University of Wisconsin
Professor and Chair, Department of Horticulture
Irwin is a faculty member in the Department of Horticulture at the University of Wisconsin-Madison, where he has worked since 1992. His work focuses on vegetable breeding and genetics, particularly carrot, onion, and table beet. His laboratory studies the interaction between plants and human well-being, with a focus on health-related traits in vegetable crops. His program has developed inbred lines, open-pollinated cultivars, and improved germplasm that are in use by breeders and farmers around the world. Irwin teaches courses in evolutionary biology, plant breeding, vegetable crops and the relationship between plants and human health.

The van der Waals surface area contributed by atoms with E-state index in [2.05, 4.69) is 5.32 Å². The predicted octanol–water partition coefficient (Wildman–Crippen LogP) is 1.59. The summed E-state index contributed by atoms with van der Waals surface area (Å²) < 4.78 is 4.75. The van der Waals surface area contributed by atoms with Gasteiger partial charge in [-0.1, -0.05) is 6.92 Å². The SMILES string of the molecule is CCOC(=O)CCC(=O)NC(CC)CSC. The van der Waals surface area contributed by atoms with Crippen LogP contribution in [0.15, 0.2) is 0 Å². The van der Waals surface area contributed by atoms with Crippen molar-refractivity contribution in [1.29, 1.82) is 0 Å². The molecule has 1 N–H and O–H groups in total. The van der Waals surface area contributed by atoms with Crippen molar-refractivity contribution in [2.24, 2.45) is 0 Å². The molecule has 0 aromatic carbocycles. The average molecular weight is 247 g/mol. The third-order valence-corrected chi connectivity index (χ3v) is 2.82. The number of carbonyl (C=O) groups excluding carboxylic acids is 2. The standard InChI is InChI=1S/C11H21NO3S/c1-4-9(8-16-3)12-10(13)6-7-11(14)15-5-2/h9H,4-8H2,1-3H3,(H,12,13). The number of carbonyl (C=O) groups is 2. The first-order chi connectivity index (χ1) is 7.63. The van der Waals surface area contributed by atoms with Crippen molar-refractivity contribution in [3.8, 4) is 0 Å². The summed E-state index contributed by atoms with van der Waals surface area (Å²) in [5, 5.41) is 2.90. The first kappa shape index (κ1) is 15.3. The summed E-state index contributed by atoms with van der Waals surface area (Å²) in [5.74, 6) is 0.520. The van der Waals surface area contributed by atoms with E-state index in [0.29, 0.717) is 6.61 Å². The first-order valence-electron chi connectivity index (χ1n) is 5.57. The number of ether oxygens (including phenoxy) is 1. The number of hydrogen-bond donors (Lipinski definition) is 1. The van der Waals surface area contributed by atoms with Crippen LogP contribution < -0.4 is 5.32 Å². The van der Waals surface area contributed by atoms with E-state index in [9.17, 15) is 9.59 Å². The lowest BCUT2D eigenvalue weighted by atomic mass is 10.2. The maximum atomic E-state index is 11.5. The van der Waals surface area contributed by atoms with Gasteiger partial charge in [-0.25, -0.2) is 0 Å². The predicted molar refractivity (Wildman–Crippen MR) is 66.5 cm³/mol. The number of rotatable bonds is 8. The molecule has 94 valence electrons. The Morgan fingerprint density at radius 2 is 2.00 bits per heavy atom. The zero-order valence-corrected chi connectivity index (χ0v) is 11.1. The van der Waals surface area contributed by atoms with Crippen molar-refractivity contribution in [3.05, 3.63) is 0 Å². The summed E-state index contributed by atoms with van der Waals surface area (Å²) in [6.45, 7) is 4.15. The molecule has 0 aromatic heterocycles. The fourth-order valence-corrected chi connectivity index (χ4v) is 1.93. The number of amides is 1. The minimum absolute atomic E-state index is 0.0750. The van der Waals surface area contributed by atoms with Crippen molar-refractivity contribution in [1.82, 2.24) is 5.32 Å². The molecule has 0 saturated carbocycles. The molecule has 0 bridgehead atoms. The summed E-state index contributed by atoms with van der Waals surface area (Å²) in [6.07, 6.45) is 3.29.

Irwin’s lab is currently breeding carrot, onion, and table beet for conventional and organic production systems. For over 60 years, the University of Wisconsin breeding program has released inbred lines, improved germplasm, and open pollinated populations for use by plant breeders and seed companies. In recent years, they have focused on traits that have direct appeal to consumers, including flavor and color. Irwin has a project to select for earthiness in table beet and a separate program to select for mild and sweet tasting germplasm. He is involved in studying vernalization requirements and dormancy in onion, and in shortening the breeding cycle of this biennial plant. In the last several years, Irwin and his colleagues have helped organize the Open Source Seed Initiative, which has made a number of varieties available through a unique open source pledge that keeps germplasm available for any purpose without restriction and an open, protected commons.